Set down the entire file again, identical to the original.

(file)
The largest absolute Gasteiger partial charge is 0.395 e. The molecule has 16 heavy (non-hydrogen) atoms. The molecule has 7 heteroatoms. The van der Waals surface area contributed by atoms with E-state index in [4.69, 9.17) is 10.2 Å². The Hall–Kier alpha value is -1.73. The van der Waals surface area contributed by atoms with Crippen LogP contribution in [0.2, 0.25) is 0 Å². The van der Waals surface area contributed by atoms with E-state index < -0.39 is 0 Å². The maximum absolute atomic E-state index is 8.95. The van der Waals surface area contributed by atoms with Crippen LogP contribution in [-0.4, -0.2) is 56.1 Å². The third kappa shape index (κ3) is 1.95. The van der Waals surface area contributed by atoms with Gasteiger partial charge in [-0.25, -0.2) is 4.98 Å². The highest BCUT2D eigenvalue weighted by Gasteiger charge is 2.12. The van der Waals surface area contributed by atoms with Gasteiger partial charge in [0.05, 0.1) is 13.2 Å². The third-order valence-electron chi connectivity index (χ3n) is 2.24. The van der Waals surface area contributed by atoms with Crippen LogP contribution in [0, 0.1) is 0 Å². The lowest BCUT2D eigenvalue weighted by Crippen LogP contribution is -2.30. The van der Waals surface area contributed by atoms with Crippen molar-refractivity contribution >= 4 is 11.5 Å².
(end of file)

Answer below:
The largest absolute Gasteiger partial charge is 0.395 e. The molecule has 16 heavy (non-hydrogen) atoms. The molecule has 7 heteroatoms. The van der Waals surface area contributed by atoms with E-state index in [4.69, 9.17) is 10.2 Å². The Hall–Kier alpha value is -1.73. The van der Waals surface area contributed by atoms with Crippen LogP contribution in [0.2, 0.25) is 0 Å². The van der Waals surface area contributed by atoms with E-state index < -0.39 is 0 Å². The maximum absolute atomic E-state index is 8.95. The van der Waals surface area contributed by atoms with Crippen LogP contribution in [-0.4, -0.2) is 56.1 Å². The third kappa shape index (κ3) is 1.95. The van der Waals surface area contributed by atoms with Gasteiger partial charge in [-0.25, -0.2) is 4.98 Å². The highest BCUT2D eigenvalue weighted by Gasteiger charge is 2.12. The van der Waals surface area contributed by atoms with Gasteiger partial charge in [0.05, 0.1) is 13.2 Å². The third-order valence-electron chi connectivity index (χ3n) is 2.24. The van der Waals surface area contributed by atoms with Crippen LogP contribution in [0, 0.1) is 0 Å². The lowest BCUT2D eigenvalue weighted by Crippen LogP contribution is -2.30. The van der Waals surface area contributed by atoms with Crippen molar-refractivity contribution >= 4 is 11.5 Å².